This feature is an excerpt from the cover story of Unwinnable Monthly #105. If you like what you see, grab the magazine for less than ten dollars, or subscribe and get all future magazines for half price.
Every week, Megan Condis and a group of friends get together for Documentary Sunday, a chance to dive into the weird, the wacky, the hilarious and the heartbreaking corners of our culture. This column chronicles all of the must-watch documentary films available for streaming.
In early June, a viral photograph of a colorful poster in a kindergarten classroom was being passed around on Twitter. The poster was designed to teach kids the lyrics to a song that would help protect them in case of an emergency. Sung to the tune of “Twinkle, Twinkle Little Star,” the lyrics read:
Lock the door.
Shut the lights off.
Say no more.
Go behind the desk and hide.
Wait until it’s safe inside.
It’s all done.
Now it’s time to have some fun!
The photograph captures our woefully inadequate attempts as a society to prepare our children to deal with a problem that we adults have utterly failed to handle on their behalf. But it also raises the question: How do we teach kids about those huge, hairy topics that sometimes throw even the grown-ups for a loop? How do we tell our kids about things like terrorism and racial discrimination and war? How do we explain the images of tearful children being torn from their parents’ arms along our borders?
This looks like a job for Mr. Rogers.
Unfortunately, we can no longer rely on Fred Rogers, the host of the long-running PBS children’s program Mr. Rogers’ Neighborhood, for guidance. He died from stomach cancer in 2003 at the age of 74. Luckily, we can look to Morgan Neville’s documentary, Won’t You Be My Neighbor? (2018) to get an idea of what he might tell us if he were still around. It seems that our cultural instinct in the current moment is to wrap children up in noisy, colorful distractions, the better to hide the horrors of the wider world from them. But this strategy is more about protecting ourselves from the discomfort of speaking seriously with our kids (and taking them seriously in return) then it is about protecting them from danger.
Pete Hammond, a reviewer for the website Deadspin, calls the film the “perfect antidote for the Trump era” and, of course, we cannot help but compare the rapt faces of children eagerly absorbing messages of love and acceptance we see on the movie screen to those horrific photographs coming out of facilities that are, essentially, concentration camps for migrant children (our behavior has certainly been anything but neighborly). But it is important that we not surrender to the sense of calm and safety that the film instills in its audience. Won’t You Be My Neighbor? must not be viewed as a mere vacation from politics. It is a call to action.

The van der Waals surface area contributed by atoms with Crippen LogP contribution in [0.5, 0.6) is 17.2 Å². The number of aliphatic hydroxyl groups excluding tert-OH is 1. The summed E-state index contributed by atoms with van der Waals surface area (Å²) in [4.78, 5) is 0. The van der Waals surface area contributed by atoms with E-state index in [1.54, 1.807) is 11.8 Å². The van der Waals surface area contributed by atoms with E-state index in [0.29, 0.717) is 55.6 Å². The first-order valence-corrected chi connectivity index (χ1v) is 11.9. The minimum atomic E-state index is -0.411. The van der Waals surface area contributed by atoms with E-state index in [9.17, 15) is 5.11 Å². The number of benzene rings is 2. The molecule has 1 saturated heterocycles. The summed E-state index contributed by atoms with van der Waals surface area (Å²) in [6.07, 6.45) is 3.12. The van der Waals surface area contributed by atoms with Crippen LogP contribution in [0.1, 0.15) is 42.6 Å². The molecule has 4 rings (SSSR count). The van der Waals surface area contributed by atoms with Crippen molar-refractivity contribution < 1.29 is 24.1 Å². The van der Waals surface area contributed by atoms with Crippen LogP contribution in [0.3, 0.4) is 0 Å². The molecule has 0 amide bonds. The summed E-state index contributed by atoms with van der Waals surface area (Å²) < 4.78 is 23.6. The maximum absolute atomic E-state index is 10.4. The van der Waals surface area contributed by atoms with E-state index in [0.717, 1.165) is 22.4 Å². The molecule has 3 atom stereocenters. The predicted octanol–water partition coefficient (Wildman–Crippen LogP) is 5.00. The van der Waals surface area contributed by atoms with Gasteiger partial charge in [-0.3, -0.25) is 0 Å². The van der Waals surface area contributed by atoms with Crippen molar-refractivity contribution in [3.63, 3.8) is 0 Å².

After all, as the film demonstrates, Rogers himself regularly engaged with political topics on his show, soaking his feet in the same kiddie pool as his African American policeman friend in an era where swimming pool owners would rather throw caustic chemicals into their pools than allow black children to swim in the same water as white children and dedicating an episode to explaining what “assassination” means in the wake of the murder of Bobby Kennedy. Especially poignant in our current moment is the special focus given to the very first week of programming, which featured a storyline about King Friday XIII calling for the creation of a troop of border guards and the erection of a wall topped with barbed wire to prevent the Neighborhood of Make-Believe from undergoing change.
When I left the theater at the end of the screening, I found myself wiping tears from my eyes, strangely buoyed by the reminder that someone out there liked me just the way I was. My fellow patrons were also affected and we found ourselves laughing at our shared secret vulnerability. But as I walked out of the matinee show and into the sunlight, I knew that I had been charged with a sacred duty: to care for the people in my neighborhood and to let them know with word and deed that they are loved. Imagine if those kids being kept in cages down in Texas were instead being told:
I have always wanted to have a neighbor just like you!
I’ve always wanted to live in a neighborhood with you.
So let’s make the most of this beautiful day,
Since we’re together we might as well say,
Would you be mine?
Could you be mine?
Won’t you be my neighbor?
Megan Condis is an Assistant Professor of Communication Studies at Texas Tech University. Her book project, Gaming Masculinity: Trolls, Fake Geeks, and the Gendered Battle for Online Culture is out now from the University of Iowa Press.